Our whistlestop summer conference tour circumnavigating the globe has come to a jetlagged end, with the final conference being last weeks HUPO (Human Proteomics Organisation) congress in Geneva. With it being the 10th anniversary meeting it was a good opportunity to look back on how Proteomics has progressed over the past decade, from it’s early gel-based origins to its current more mass-spectrometry based incarnation as a key high-throughput “Omics” technology. Whilst there have been huge challenges and some criticism relating to issues with reproducibility (leading even to a “fix-proteomics” campaign), the several sessions relating to standards, data and repositories were good opportunities to observe how these are currently being addressed.
The many talks from members of HUPO-PSI (Proteomics Standards Initiative), including four from our editorial board member Henning Hermjakob, demonstrated how organized the community has been to systematically divide up and produce standards, formats, tools and repositories for a diverse range of data types. The HUPO-PSI Initiative Program session followed the full pectrum, from 2D-gels (Juan Pablo Albar presenting on his recent BMC Research Notes paper on best practice for data sharing in Proteomics) to Molecular Interaction data (Sandra Orchard presenting on the IMEx consortium).
Many of the biggest challenges seemed to be economic and cultural rather than technical, with much discussion on the closing of Peptidome by NCBI, and recent stability issues at the main ProteomExchange raw data portal – Tranche. Whilst this is unfortunate, there seemed to be much work in process to rectify issues with raw data hosting, and processed and annotated data seemed to be in safe hands with the PRIDE and PeptideAtlas repositories. Whilst adoption and journal compliance is still building up (for an example see our last GigaBlog posting), PRIDE in particular offers authors and reviewers great visualization and quality assessment tools (PRIDEInspector), and in light of this our editorial policies strongly recommend deposition of suitable data in this database.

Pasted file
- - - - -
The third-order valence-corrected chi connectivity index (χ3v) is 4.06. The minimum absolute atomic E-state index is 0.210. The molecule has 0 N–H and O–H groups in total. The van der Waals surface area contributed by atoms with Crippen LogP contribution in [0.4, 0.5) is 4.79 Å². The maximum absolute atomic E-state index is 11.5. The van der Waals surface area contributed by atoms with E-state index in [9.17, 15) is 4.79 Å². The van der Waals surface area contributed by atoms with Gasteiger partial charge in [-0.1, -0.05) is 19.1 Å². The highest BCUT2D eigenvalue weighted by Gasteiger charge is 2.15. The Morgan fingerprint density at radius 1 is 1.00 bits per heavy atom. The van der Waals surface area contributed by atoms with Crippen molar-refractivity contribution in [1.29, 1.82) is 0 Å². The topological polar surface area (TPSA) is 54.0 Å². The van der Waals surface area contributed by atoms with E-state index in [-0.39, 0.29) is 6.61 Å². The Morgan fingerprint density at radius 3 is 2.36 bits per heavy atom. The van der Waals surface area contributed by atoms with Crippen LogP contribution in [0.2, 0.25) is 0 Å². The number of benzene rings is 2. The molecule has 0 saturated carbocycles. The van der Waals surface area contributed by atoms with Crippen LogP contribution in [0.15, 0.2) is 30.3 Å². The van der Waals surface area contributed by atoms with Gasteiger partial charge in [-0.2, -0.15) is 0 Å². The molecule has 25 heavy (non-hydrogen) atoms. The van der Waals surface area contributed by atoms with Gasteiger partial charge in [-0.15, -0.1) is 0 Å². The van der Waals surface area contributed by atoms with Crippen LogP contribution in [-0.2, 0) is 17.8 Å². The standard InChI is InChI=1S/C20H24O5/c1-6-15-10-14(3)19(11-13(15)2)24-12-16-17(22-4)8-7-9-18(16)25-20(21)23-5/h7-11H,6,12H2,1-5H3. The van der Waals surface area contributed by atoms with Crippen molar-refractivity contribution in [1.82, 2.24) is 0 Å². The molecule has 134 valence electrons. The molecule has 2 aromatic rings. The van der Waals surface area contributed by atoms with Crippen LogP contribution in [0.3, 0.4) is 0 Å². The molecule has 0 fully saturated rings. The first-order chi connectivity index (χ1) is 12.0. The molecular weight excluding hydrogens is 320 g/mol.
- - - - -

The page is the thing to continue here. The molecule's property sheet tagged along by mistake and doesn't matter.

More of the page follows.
With a 9-year history and over 50-publications and white-papers produced to date, HUPO-PSI has tried to follow many of the lessons learned by Proteomics slightly older “big-brother” the Genomics community. With this subject in mind GigaScience presented a talk at the “Proteomics Repositories and Journals – a partnership made in heaven/hell?” session specifically focusing on lessons learned for the Proteomics community from the Genomics “Tsunami” (slides here). Whilst Proteomics data-volumes are still smaller than the petabytes that the genomics community are currently struggling with, it’s reassuring that the growing Proteomics community are trying to preempt these issues. There were interesting talks on show demonstrating very “genomics-esque” cloud-based workflow systems such as ISB’s TPP (transproteomic pipeline) amztpp command line tool. It was also interesting to see areas the two fields are coalescing, with Mike Snyder presenting a fantastic personalized-medicine oriented multi-“Omics” talk on what he terms Whole “Omics” Profiling (and BGI calls “Trans-Omics“).
Whilst there are obviously huge challenges that lie ahead, it is clear Proteomics has come a long way in the last decade, and as a key part of the scope of GigaScience we hope to be there to cover much of what will progress as the field matures in the decades to come. Please contact us at email@example.com if you have Proteomics data related research, reviews and comment you would like us to consider for the journal. Looking forward to meeting many of you at HUPO 2012 in Boston!